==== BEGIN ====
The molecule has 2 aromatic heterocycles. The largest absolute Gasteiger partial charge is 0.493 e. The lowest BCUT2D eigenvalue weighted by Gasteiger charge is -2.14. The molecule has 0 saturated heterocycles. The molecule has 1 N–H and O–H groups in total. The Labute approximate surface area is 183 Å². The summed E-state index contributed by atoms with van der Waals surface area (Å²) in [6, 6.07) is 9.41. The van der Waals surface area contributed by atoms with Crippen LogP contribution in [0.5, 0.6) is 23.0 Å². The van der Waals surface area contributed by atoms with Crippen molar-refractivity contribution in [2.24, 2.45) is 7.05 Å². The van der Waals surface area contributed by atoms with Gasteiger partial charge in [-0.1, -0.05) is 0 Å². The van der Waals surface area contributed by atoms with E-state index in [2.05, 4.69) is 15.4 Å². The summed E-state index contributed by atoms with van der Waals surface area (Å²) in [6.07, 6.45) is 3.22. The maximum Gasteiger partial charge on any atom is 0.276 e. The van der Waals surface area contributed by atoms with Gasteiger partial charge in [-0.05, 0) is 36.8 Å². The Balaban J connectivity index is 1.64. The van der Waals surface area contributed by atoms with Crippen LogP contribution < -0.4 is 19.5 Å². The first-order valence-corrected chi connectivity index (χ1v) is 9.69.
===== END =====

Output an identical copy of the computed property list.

The molecule has 2 aromatic heterocycles. The largest absolute Gasteiger partial charge is 0.493 e. The lowest BCUT2D eigenvalue weighted by Gasteiger charge is -2.14. The molecule has 0 saturated heterocycles. The molecule has 1 N–H and O–H groups in total. The Labute approximate surface area is 183 Å². The summed E-state index contributed by atoms with van der Waals surface area (Å²) in [6, 6.07) is 9.41. The van der Waals surface area contributed by atoms with Crippen LogP contribution in [0.5, 0.6) is 23.0 Å². The van der Waals surface area contributed by atoms with Crippen molar-refractivity contribution in [2.24, 2.45) is 7.05 Å². The van der Waals surface area contributed by atoms with Gasteiger partial charge in [-0.1, -0.05) is 0 Å². The van der Waals surface area contributed by atoms with E-state index in [2.05, 4.69) is 15.4 Å². The summed E-state index contributed by atoms with van der Waals surface area (Å²) in [6.07, 6.45) is 3.22. The maximum Gasteiger partial charge on any atom is 0.276 e. The van der Waals surface area contributed by atoms with Gasteiger partial charge in [-0.05, 0) is 36.8 Å². The Balaban J connectivity index is 1.64. The van der Waals surface area contributed by atoms with Crippen LogP contribution < -0.4 is 19.5 Å². The first-order valence-corrected chi connectivity index (χ1v) is 9.69.